The East Midlands’ unemployment rate has fallen to its lowest point on record, new figures show.
It was 3.5% for the period between September and November last year, compared to a 4.1% national average.
This is the lowest level since the Office for National Statistics (ONS) began publishing regional labour market figures in April 2015, and represented the smallest proportion of the workforce being unemployed since the three months to December 2019, when the rate was 3.6%.
It also marked a significant drop on the previous reporting period for August to October 2021, when the region’s unemployment rate was on par with the UK average at 4.2%.
East Midlands Chamber chief executive Scott Knowles said: “This is fantastic news for the region’s labour market and sends a clear signal that the East Midlands is open for business.
“It reflects our own research that indicates our region’s firms are creating jobs to meet strong demand following the effects of the pandemic. The Chamber’s latest Quarterly Economic Survey (QES) for Q4 2021 showed two-thirds of companies attempted to recruit, while a net 35% expect to increase their headcount in the first three months of 2022.
“We are represented by a very diverse economy in the East Midlands but there have been some standout sectors to celebrate in recent times, such as the logistics industry that has been a major driver of job creation during the pandemic, which has accelerated pre-existing online shopping trends.”
Tightening labour pool presents acute challenge for businesses
While the East Midlands has one of the lowest unemployment rates for over-16s in the UK, the economic inactivity rate for people aged 16 to 64 rose from 21.02% to 22% in the most recent reporting period.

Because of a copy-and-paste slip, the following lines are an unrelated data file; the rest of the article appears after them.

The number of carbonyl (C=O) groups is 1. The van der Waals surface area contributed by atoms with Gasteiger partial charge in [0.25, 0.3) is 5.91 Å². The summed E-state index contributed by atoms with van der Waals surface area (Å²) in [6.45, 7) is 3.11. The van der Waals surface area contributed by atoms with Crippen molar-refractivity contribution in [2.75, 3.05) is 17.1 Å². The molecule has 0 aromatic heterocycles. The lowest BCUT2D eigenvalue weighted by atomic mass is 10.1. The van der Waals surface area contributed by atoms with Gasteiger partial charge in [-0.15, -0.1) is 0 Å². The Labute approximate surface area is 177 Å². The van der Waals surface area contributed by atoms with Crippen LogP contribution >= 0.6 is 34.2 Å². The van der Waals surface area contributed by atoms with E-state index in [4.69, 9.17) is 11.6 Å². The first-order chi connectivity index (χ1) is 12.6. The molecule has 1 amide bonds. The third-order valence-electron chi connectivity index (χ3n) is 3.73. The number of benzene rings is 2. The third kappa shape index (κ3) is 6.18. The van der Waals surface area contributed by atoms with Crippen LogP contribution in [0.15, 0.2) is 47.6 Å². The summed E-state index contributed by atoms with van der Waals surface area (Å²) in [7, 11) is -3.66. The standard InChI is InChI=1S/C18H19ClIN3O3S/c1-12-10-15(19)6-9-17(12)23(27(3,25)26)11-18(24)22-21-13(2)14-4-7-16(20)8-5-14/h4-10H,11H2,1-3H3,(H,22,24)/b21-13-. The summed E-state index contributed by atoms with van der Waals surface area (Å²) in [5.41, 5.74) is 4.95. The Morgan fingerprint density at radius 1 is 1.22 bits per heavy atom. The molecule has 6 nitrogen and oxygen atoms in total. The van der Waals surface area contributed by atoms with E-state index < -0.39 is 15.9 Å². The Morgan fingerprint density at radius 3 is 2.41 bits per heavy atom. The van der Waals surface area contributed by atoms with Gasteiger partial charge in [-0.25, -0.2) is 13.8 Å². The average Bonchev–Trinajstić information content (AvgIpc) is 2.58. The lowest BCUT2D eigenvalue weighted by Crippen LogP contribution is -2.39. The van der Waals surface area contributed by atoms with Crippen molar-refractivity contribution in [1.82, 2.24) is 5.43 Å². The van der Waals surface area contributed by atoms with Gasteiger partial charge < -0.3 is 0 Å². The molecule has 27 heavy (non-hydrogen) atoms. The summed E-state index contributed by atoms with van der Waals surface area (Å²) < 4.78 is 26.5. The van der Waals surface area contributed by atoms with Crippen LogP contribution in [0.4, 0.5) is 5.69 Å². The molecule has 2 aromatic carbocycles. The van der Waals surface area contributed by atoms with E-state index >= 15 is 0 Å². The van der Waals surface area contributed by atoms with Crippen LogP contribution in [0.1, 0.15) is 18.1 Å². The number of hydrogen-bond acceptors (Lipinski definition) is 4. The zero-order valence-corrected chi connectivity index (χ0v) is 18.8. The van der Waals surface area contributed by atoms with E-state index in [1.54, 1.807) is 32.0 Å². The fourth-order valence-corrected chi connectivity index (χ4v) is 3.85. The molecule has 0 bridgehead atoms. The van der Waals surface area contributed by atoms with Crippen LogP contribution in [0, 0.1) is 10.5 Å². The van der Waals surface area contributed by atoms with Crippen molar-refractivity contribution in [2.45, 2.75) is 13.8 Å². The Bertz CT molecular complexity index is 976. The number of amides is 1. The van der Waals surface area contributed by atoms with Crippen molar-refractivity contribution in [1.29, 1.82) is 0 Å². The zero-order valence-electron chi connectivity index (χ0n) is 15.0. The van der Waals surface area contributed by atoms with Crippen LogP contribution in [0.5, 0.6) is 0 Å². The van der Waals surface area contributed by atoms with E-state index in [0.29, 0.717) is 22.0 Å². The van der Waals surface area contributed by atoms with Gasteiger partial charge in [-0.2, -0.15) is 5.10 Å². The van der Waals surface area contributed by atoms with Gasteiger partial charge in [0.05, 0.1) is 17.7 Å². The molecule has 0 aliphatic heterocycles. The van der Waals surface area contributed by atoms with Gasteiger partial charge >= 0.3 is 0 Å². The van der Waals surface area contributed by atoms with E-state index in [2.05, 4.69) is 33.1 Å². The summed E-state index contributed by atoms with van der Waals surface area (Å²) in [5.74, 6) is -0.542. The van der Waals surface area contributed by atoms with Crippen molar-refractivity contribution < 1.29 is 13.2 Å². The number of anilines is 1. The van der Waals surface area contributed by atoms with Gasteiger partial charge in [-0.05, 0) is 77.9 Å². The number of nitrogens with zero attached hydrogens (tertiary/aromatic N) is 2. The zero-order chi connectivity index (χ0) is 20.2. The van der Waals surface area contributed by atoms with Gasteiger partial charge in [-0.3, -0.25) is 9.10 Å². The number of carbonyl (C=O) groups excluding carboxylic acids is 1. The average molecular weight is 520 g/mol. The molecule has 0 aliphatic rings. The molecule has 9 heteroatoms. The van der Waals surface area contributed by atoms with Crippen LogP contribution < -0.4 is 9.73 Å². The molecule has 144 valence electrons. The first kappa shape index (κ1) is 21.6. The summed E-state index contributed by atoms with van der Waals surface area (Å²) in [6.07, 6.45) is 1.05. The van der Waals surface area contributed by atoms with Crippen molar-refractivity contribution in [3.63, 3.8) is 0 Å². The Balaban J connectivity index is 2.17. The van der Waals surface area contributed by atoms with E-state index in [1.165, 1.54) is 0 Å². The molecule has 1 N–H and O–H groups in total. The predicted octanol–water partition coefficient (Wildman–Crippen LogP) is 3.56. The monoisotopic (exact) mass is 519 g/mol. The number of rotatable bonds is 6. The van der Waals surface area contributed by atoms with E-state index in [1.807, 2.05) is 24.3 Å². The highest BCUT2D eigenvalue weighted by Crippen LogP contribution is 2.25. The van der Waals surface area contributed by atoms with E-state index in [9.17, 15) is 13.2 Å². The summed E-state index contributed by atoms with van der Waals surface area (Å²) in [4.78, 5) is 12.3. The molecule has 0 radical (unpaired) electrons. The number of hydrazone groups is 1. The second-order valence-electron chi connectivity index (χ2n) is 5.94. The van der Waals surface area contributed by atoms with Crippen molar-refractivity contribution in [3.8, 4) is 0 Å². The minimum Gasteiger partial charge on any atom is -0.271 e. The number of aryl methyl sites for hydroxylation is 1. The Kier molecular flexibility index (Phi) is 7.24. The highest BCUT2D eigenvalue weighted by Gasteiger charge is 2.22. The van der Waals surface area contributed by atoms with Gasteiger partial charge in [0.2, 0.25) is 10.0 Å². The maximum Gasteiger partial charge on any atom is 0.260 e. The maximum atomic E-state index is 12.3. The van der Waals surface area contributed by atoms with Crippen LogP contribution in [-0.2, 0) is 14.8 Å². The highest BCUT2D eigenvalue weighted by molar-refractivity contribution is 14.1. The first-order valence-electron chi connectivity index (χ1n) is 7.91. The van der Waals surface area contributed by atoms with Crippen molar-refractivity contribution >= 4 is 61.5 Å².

UK job vacancies also soared to a record high of 1.24 million between October and December – 462,000 higher compared with the three months before the pandemic.
Scott added: “Despite the positive trajectory in unemployment, businesses are still encountering major recruitment challenges in a super competitive jobs market.
“The 0.8% increase in the economic inactivity rate represents a rise in the number of people who have opted out of employment, whether it’s for studying, caring or to take early retirement – with the latter being a noticeable trend during the pandemic.
“This means the labour pool is tightening at a time when companies are desperately trying to fill roles to cope with demand, which will enable them to continue growing and creating more jobs for local people.
“Many companies in traditional industries such as manufacturing and construction often tell us about the difficulties in replacing an ageing workforce with younger talent, and the latest QES showed that eight in 10 of those that attempted recruitment struggled to find people with the right skills.
“As we await publication of the Government’s delayed Levelling Up White Paper, the wider context behind the latest ONS data illustrates the need for policymakers to understand how we can pull the right levers in order to support the local economy’s requirements.”